Today’s news:

Lawsuit poses challenge to city human rights code

The question of who should use the third floor women’s bathroom at a Jackson Heights office building has ignited a legal battle that the American Civil Liberties Union hopes will lead to clearer protections for transgendered individuals from discrimination.

The ACLU has filed a lawsuit on behalf of a Latino AIDS organization which lost its lease because transgendered clients used bathrooms appropriate for the gender they identify with rather than their anatomical sex.

Transgendered people live much of their lives in the gender opposite their birth sex, dressing and assuming characteristics of the other gender.

The case may provide a definitive response to the question of whether or not transgendered individuals are actually covered by New York City’s human rights law, which does not cite the transgendered among categories of people protected from discrimination.

The Hispanic AIDS Forum had occupied a suite in the Bruson Building at 74-09 37th Ave. for the past 10 years, providing the only services expressly catering to HIV-positive Latinos in western Queens. The agency chose Jackson Heights not only because of its high concentration of Latinos, who make up 40 percent of the area’s population, but also because the neighborhood is home to one of the city’s largest gay communities.

A year and a half ago the agency established a program tailored explicitly to the transgendered, which attracted more transgendered individuals to the building and invariably to its restrooms. When other tenants complained that men dressed as women were using the women’s restroom, the landlord indicated the situation would have to be resolved before a new lease could be negotiated.

Instead of meeting with representatives of the agency, however, the landlord decided not to renew the agency’s lease, according to the ACLU suit.

The ACLU filed suit on behalf of the forum on June 26 in State Supreme Court in Manhattan, seeking unspecified monetary damages from the estate of Joseph Bruno, which owns the building.

Representatives of the estate did not return phone calls seeking comment.

According to Pauline Park, a founder of the New York Association for Gender Rights Advocacy, the word “transgendered” describes “all those who live a significant portion of their lives in a gender opposite their birth sex.”

Where sex is based on anatomy — whether one is physically male or female — gender is a more fluid category describing how a person identifies himself.

As Park described it, the clients of the Hispanic AIDS Forum who chose to use the women’s room were actually using the gender-appropriate restroom: although they are anatomically male, they identify and present themselves as women.

“When transgendered women are forced to use the men’s room, in cases such as this, they face the possibility of harassment, physical assault and even sexual assault,” Park said. “If you see someone who is dressed fully as a woman coming into the men’s room, that’s certainly going to cause some consternation.”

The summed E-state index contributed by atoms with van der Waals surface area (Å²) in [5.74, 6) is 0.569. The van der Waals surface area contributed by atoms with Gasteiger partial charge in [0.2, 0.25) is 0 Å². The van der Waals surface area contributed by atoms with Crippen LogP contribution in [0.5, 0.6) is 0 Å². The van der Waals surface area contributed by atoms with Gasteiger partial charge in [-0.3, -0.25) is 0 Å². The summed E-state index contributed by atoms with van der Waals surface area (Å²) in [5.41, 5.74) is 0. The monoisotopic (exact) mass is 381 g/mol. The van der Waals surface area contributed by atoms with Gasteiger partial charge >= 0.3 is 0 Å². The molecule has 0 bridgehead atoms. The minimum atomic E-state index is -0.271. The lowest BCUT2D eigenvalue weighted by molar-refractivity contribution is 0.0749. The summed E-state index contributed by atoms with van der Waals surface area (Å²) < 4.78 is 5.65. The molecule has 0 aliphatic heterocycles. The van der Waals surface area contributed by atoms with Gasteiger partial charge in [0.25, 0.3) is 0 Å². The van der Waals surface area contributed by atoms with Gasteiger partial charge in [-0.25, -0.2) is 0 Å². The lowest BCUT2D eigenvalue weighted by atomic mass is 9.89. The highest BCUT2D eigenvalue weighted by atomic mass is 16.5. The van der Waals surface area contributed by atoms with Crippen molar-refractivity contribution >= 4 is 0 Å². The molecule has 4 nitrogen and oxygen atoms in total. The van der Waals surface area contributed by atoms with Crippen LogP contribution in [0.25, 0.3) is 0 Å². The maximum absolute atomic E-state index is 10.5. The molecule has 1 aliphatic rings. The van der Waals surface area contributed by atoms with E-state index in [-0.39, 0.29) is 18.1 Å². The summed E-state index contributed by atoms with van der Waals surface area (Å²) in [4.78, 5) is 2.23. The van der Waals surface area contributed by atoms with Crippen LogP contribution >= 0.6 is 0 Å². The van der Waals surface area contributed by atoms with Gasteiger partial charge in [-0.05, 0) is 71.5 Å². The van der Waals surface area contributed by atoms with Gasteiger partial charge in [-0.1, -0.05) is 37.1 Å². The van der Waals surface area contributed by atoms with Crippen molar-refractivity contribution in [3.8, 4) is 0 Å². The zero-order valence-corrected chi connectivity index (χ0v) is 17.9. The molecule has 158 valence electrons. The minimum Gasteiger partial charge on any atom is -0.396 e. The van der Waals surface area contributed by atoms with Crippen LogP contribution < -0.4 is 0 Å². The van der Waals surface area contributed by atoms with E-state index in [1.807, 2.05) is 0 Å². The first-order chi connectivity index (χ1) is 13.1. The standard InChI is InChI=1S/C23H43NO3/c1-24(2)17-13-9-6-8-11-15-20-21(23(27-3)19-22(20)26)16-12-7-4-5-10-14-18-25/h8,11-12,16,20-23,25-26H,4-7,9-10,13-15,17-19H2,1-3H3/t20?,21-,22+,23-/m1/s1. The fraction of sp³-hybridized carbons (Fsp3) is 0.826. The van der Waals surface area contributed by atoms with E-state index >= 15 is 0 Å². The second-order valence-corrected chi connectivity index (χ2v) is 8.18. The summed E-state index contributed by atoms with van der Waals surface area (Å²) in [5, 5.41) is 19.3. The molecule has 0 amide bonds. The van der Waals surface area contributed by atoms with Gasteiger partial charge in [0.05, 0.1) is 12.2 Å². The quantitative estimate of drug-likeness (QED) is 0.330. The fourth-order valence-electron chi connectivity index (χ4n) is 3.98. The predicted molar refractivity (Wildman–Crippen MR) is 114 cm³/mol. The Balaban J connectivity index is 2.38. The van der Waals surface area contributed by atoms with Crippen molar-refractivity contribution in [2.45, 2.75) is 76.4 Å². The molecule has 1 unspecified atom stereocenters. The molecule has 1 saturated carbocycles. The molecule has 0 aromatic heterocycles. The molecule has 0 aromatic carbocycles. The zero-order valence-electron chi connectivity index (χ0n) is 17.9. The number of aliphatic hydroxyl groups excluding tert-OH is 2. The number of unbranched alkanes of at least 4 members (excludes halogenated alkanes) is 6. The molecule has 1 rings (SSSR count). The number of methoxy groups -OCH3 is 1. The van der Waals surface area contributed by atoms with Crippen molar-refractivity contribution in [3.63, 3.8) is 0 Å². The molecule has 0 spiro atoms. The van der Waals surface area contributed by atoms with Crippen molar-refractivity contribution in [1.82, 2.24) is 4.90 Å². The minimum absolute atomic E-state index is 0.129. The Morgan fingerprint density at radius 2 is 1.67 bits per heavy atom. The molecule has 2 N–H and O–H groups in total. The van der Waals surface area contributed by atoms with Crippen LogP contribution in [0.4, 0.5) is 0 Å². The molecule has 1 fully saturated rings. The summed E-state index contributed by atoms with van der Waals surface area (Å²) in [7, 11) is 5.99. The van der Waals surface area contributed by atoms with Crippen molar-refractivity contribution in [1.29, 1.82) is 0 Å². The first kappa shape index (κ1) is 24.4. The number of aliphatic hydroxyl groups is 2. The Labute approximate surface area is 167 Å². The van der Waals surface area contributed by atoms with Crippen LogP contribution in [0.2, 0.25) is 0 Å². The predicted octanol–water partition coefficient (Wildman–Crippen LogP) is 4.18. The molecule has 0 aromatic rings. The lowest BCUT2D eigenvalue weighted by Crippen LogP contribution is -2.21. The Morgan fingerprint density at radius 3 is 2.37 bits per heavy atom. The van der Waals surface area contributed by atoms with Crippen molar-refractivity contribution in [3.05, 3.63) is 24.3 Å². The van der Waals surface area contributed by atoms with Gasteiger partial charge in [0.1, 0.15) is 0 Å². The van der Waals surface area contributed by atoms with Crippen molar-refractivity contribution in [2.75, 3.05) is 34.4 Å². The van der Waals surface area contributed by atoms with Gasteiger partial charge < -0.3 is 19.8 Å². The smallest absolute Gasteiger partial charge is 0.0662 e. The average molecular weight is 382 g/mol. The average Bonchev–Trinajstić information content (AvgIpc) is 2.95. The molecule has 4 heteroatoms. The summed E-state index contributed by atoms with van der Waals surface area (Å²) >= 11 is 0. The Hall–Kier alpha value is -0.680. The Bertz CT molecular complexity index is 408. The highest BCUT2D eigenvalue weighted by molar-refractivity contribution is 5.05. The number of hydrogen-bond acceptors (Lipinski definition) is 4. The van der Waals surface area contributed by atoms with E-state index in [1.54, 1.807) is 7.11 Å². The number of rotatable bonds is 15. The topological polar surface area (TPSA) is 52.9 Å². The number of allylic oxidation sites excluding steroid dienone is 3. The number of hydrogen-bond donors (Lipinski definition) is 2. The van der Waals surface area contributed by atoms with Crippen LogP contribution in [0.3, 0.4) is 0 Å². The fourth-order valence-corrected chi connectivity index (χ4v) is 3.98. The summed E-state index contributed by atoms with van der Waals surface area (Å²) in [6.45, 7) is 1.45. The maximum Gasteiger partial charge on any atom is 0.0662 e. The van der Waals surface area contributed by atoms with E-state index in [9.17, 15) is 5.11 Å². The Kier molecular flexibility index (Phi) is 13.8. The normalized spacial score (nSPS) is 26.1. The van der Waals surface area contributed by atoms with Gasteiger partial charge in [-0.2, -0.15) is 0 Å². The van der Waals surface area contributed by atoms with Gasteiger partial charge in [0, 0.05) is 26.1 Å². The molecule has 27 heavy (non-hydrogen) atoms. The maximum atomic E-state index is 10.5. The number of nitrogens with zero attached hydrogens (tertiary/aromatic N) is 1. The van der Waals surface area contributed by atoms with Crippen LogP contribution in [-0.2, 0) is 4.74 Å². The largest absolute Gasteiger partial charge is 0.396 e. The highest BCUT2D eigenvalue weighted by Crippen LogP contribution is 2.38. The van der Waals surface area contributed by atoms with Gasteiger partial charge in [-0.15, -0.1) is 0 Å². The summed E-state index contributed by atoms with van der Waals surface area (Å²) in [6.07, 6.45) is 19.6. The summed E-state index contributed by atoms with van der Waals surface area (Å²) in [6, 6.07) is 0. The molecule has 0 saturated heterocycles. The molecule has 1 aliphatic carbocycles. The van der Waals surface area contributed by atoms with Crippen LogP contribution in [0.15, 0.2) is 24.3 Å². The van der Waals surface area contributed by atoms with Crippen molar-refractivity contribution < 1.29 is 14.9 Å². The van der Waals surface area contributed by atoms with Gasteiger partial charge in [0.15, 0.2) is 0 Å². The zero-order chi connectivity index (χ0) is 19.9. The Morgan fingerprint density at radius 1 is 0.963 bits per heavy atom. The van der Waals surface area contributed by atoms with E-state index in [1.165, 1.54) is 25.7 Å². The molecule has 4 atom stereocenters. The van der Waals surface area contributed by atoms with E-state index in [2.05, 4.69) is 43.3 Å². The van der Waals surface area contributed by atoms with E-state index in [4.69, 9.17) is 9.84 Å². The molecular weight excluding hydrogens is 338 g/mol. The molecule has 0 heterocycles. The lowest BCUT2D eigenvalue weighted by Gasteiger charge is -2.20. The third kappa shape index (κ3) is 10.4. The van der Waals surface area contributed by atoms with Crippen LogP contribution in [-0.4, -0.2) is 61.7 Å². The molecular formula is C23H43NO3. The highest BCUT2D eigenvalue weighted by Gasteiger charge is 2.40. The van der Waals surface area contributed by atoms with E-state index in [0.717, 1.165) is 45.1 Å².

Matt Coles, the director of the ACLU AIDS Project, said the issue was not prompted by the tenants’ sensitivity to bathroom usage by transgendered individuals but by the landlord’s refusal to discuss those concerns.

“The problem of how to use the restrooms to accommodate everyone’s interests is something we’re capable of working out,” he said. “You don’t work it out just by throwing someone out.”

The eviction of the Hispanic AIDS Forum forced the agency to settle for a location in Woodside that while more expensive, provides less space than its original office.

Legislation to clarify the city’s human rights code was proposed over a year ago by City Councilwoman Margarita Lopez (D-Manhattan), but Speaker Peter Vallone (D-Astoria) claims transgendered are already protected under other categories and therefore opposes the bill.

The ACLU is arguing in its case that the landlord evicted the Hispanic AIDS Forum on the basis of the gender and disability of its transgendered clients — both of which are categories Park considers inadequate for the transgendered.

The disability argument hinges on transgendered people being considered mentally ill under the manual of the American Psychiatric Association, a prospect Park deemed “insulting and offensive.”

“Most transgendered people are not mentally ill,” she said. “It’s a false diagnosis.”

The gender argument, meanwhile, is based on the precedent of two earlier cases which dealt with transsexuals — individuals who have undergone or intend to undergo sex-change operations — and therefore does not include the majority of transgendered people.

As Coles sees it, the case “points out that even if gender-identity discrimination is covered by the gender-disability discrimination laws, it really doesn’t serve anybody not to have it mentioned explicitly in civil rights law.”

Reach reporter Dustin Brown by e-mail at Timesledger@aol.com or call 229-0300, Ext. 154.

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